The search for a selective and efficient anticancer agent for treating all neoplastic disease has yet to deliver a universally suitable compound(s). The majority of established anticancer drugs either are nonselective or lose their efficacy because of the constant mutational changes of malignant cells. Until recently, a largely neglected target for potential anticancer agents was the mitochondrion, showing a considerable promise for future clinical applications. Vitamin E (VE) analogs, epitomized by alpha-tocopheryl succinate, belong to the group of \"mitocans\" (mitochondrially targeted anticancer drugs). They are selective for malignant cells, cause destabilization of their mitochondria, and suppress cancer in preclinical models. This review focuses on our current understanding of VE analogs in the context of their proapoptotic/anticancer efficacy and suggests that their effect on mitochondria may be amplified by modulation of alternative pathways operating in parallel. We show here that the analogs of VE that cause apoptosis (which translates into their anticancer efficacy) generally do not possess antioxidant (redox) activity and are prototypical of the mitocan group of anticancer compounds. Therefore, by analogy to Oscar Wilde\'s play The Importance of Being Earnest, we use the motto in the title \"the importance of being redox-silent\" to emphasize an essentially novel paradigm for cancer therapy, in which redox-silence is a prerequisite property for most of the anticancer activities described in this communication.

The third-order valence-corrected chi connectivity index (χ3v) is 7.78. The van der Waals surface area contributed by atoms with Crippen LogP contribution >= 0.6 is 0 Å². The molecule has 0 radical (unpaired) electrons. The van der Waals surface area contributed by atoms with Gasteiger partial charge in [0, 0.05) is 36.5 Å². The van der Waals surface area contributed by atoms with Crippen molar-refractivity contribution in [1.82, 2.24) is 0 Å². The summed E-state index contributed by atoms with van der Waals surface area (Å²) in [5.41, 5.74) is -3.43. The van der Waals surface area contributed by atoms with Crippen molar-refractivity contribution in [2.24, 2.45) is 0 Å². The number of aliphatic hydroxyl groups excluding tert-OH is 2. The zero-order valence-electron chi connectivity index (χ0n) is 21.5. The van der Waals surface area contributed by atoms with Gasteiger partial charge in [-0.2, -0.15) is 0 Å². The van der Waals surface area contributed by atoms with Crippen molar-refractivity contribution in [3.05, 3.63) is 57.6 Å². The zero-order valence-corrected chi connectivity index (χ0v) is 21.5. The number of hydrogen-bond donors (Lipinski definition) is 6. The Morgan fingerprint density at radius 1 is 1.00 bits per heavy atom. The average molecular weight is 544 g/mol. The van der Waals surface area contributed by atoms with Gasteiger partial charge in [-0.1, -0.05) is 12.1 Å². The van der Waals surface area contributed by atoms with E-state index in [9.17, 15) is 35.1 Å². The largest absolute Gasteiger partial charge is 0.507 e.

Pezold JC, Zinn K, Talbert MA, Desmond R, Rosenthal EL.